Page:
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in this video, we're going to begin our introduction to homologous chromosomes now, before we define homologous chromosomes, its first helpful to point out that a carry a type is defined as an order display of all of the chromosomes in a cell. And so, if we take a look at our image down below, over here on the left hand side, notice that we're showing you a human Correa type, and you can see that it's an order display of all of the chromosomes and one single cell. Now it's important to note that human somatic cells or human body cells contain 23 pairs of chromosomes. Now, within each pair of chromosome, there are actually two chromosomes, just like within every pair of shoes. There are actually two shoes, and so there are 23 pairs of chromosomes, but that's actually a total of 46 chromosomes Now. This is really important because sometimes your textbooks in your professors will use 23 pairs of chromosomes and other times they'll use a total of 46 chromosomes to define the total number of chromosomes and human somatic cells. Now, of these 23 pairs of chromosomes found in human somatic cells. 22 of those 23 pairs are known as autos. OEMs and autism's is really just the fancy scientific name for non sex chromosomes or chromosomes that air not related to the sex of the organism, whether the organism is male or female, and so these 22 pairs of autism's because they are non sex chromosomes, they're going to be found in both males and females. Now, of course, if 22 pairs out of the 23 total pairs are autism's, then that only leaves one pair left. And so the one pair that's left is going to be, uh, include the X and Y chromosomes, which are going to be sex chromosomes. And, of course, sex. Chromosomes, as their name implies, are going to determine the sex of the organism, whether the organism is female or male. Now, females, which are symbolized with this symbol here, which is basically a circle with a plus sign right below it. Females contained two X chromosomes, whereas males, on the other hand, whose symbol looks like this basically a circle with a narrow coming off of it are going to only have one X chromosome and a Y chromosome instead of an X chromosome. And so, if we take a look at our image down below at this human carry, a type notice that we can see these pairs of chromosomes and these pairs of chromosomes notice have numbers below them to keep track of them and noticed that we're showing you with a green background, that there are 22 pairs of chromosomes that air known as autism's. And so here with greenish background, were saying that there are 22 pairs of autism's or non sex chromosomes, and those down below here in pink were saying that that 23rd pair is going to be the sex chromosomes. So there's one pair of sex chromosomes. And of course, uh, it could either be X X if it's a female or it could be X Y if it's a male and so you could see the X X here if it's a female or it could be X Y if it's a male. Now, each of these pairs of chromosomes that we see here are really defined as homologous chromosomes, and so homologous chromosomes are going to be pairs of chromosomes that are very, very similar in size, shape and carry the same genes, but can have different versions of those genes or different Ah Leal's. And so it's important to note that homologous chromosomes are going to be very similar, but they're not necessarily going to be identical to each other. And so again, they're going to be similar in size and shape, and they're going to carry the same sets of genes. But again, they can have different versions of those genes or different a Leal's. Now. Also, what's important to note is that within each homologous chromosome pair, one of those, uh, chromosome is going to be paternal E inherited or inherited from the father's sperm, and the other chromosome is going to be maternally inherited or inherited from the mother's egg. And so if we take a look at our image down below again, all of these pairs that we see here would represent homologous chromosomes because once again they are similar in size and shape. They carried the same genes but can have different Khalil's. And so if we were to zoom into just one of these pairs of homologous chromosomes, as we're doing over here in this box, zooming into this one pair of homologous chromosome over here again. This would be an example of homologous chromosomes and homologous chromosomes, which will notice is that they are similar in size and shape. And so notice here that we have, uh this chromosome over here on the left hand side is very similar in size and shape to this other chromosome over here. And so the blue and the pink chromosomes are homologous chromosomes. And so what you'll notice is that some of the genes on these homologous chromosomes might be identical to each other, such as this. Gene A is identical in both homologous chromosomes. However, other genes may not be identical. And so notice that the blue chromosome over here is going to have the Capital B version of the gene or the capital B alil, whereas this pink one over here is gonna have lower case B version of the gene or lower case B. Alil. And so these here are representing thes a Leal's and sometimes again thes. Jalil's can be identical between homologous chromosomes, but other times Thea Leo's will be non identical between the homologous chromosomes. Now here, as we're showing you the chromosomes these air replicated chromosomes with Sister Crowe mated. So over here, this represents one sister Crowe matted. This represents the other sister Crowe matted and the sister Chromatic. They're called Sister Chromatis because these are identical to each other. Uh, and notice Over here. This chromosome also has a sister chromatic IDs that are identical to each other. But notice that the sister chromatic of homologous chromosomes do not necessarily have to be identical to each other. So this chrome, it'd and this chrome it'd of the other homologous chromosome. They are identical at this, a position, but they are none identical at the B position because this one has a capital B, and this one has a lower case B. And so it's important to note that homologous chromosomes are not necessarily going to be identical to each other, and in fact, in most cases they will not be identical to each other. And so this here concludes our introduction to homologous chromosomes, and we'll be able to get some practice applying these concepts as we move forward in our course. So I'll see you all in our next video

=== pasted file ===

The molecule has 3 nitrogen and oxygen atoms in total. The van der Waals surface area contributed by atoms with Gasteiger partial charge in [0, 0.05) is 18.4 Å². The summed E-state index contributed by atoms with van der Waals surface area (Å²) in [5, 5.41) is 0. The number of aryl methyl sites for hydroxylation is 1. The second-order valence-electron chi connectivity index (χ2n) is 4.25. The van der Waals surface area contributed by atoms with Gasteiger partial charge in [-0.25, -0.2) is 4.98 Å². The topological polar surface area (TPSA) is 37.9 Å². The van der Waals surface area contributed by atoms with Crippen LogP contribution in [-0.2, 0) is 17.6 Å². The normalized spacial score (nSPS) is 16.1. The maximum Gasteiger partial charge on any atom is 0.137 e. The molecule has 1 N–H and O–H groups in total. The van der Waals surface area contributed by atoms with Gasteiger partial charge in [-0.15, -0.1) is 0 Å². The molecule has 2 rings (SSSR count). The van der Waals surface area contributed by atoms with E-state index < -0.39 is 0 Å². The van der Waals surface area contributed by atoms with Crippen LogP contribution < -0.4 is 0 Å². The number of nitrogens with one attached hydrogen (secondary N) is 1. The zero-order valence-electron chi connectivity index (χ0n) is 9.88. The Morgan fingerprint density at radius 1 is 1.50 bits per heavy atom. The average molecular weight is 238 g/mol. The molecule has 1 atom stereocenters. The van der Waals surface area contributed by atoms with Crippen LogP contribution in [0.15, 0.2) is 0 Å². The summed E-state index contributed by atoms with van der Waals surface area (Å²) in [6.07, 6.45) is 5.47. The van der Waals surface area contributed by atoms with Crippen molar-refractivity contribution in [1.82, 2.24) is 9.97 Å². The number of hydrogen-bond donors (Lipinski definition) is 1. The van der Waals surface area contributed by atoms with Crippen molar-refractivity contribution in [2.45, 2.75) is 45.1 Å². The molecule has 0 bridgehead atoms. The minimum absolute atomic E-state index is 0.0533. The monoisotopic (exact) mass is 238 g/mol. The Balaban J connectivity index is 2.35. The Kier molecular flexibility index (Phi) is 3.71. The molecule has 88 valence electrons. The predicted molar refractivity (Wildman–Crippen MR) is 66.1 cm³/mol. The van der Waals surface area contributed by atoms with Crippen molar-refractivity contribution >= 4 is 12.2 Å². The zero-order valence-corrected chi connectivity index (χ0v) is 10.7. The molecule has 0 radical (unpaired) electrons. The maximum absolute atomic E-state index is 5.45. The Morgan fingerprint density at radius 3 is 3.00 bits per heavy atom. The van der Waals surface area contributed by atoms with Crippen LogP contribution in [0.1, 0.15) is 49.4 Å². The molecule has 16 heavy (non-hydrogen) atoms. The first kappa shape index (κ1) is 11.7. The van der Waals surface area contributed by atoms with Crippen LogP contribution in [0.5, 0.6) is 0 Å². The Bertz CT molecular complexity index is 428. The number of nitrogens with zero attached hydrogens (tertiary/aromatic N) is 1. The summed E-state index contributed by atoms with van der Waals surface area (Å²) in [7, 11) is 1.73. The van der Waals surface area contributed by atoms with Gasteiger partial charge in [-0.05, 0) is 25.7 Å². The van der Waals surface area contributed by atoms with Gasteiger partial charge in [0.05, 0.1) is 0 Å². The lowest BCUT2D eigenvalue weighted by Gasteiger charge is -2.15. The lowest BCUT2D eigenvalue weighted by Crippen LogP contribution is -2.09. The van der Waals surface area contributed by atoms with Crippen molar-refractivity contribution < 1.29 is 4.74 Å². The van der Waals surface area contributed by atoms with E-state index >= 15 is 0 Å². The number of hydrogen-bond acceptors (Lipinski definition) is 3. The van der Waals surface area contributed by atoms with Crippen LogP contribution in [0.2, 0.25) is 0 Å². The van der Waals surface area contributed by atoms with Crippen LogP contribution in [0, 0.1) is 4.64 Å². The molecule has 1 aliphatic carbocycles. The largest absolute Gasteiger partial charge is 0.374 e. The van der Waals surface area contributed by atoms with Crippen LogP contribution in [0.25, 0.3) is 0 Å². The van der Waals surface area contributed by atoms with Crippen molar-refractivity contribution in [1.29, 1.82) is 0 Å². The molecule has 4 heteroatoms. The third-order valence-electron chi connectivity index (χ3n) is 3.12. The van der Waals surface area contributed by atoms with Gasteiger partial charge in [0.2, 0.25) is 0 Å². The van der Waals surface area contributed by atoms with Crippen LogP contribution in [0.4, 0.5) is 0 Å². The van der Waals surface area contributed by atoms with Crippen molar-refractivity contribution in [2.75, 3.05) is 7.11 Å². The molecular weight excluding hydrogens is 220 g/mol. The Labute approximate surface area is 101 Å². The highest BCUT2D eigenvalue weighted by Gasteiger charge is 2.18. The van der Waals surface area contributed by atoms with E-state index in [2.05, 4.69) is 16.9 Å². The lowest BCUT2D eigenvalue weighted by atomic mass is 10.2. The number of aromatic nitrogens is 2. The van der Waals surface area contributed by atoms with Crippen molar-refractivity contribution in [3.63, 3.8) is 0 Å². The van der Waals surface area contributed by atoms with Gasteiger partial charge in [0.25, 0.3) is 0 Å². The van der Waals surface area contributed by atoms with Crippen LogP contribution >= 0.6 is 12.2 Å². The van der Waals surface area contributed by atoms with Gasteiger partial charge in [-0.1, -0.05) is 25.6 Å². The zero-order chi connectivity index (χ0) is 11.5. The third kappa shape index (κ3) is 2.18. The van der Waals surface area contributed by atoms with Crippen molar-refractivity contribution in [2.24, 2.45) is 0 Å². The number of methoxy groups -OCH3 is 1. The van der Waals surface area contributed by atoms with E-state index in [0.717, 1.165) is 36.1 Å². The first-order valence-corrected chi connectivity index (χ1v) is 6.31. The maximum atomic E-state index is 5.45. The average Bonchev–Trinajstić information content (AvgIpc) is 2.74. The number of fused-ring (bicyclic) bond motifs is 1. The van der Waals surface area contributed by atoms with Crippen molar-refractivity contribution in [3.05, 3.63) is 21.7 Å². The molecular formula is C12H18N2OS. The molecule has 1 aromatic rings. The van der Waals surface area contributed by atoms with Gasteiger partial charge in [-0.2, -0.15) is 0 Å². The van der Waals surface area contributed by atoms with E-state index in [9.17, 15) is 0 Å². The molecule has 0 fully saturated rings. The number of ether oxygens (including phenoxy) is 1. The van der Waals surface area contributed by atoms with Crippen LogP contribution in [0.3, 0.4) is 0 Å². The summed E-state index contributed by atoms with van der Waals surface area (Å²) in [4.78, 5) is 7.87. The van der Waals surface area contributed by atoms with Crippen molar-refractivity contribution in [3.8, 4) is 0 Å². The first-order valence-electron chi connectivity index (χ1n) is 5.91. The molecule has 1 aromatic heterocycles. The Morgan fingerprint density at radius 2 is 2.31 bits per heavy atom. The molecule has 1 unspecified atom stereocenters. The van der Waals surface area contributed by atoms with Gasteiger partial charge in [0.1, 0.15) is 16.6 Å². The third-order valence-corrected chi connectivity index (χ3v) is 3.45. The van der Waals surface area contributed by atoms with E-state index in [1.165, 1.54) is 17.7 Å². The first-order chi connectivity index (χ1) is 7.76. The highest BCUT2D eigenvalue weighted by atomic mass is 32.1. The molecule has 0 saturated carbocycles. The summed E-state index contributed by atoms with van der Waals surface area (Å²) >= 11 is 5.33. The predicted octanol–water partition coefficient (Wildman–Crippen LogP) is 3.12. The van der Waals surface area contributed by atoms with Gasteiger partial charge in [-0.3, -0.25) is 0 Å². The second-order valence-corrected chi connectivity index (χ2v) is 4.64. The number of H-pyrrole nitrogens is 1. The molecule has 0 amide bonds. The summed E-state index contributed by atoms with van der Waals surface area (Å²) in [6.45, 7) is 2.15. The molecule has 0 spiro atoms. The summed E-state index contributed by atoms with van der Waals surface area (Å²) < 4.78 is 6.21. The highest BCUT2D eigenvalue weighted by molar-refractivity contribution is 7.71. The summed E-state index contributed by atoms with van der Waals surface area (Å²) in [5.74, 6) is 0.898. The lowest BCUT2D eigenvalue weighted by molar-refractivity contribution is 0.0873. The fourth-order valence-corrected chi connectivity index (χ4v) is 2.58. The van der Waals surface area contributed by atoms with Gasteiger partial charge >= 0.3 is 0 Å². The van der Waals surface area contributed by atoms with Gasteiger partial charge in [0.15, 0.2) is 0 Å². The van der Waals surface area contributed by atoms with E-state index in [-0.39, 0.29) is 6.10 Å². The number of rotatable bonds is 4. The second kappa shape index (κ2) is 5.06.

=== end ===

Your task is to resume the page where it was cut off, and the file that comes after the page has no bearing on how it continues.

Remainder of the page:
The human karyotype shown below:
a) Is of a haploid cell.
b) Is from a gamete.
c) Shows 23 chromosomes.
d) All of the above.
Is of a haploid cell.
Is from a gamete.
Shows 23 chromosomes.
All of the above.
How might the two members of a pair of homologous chromosomes differ from each other?
a) In the sequence of the DNA making up each of the chromosomes.
b) In the relative position of the genes present on each of the chromosomes.
c) They cannot differ if they are homologous.
d) In the kinds of genes present on each of the chromosomes.
In the sequence of the DNA making up each of the chromosomes.
In the relative position of the genes present on each of the chromosomes.
They cannot differ if they are homologous.
In the kinds of genes present on each of the chromosomes.
Additional resources for Homologous Chromosomes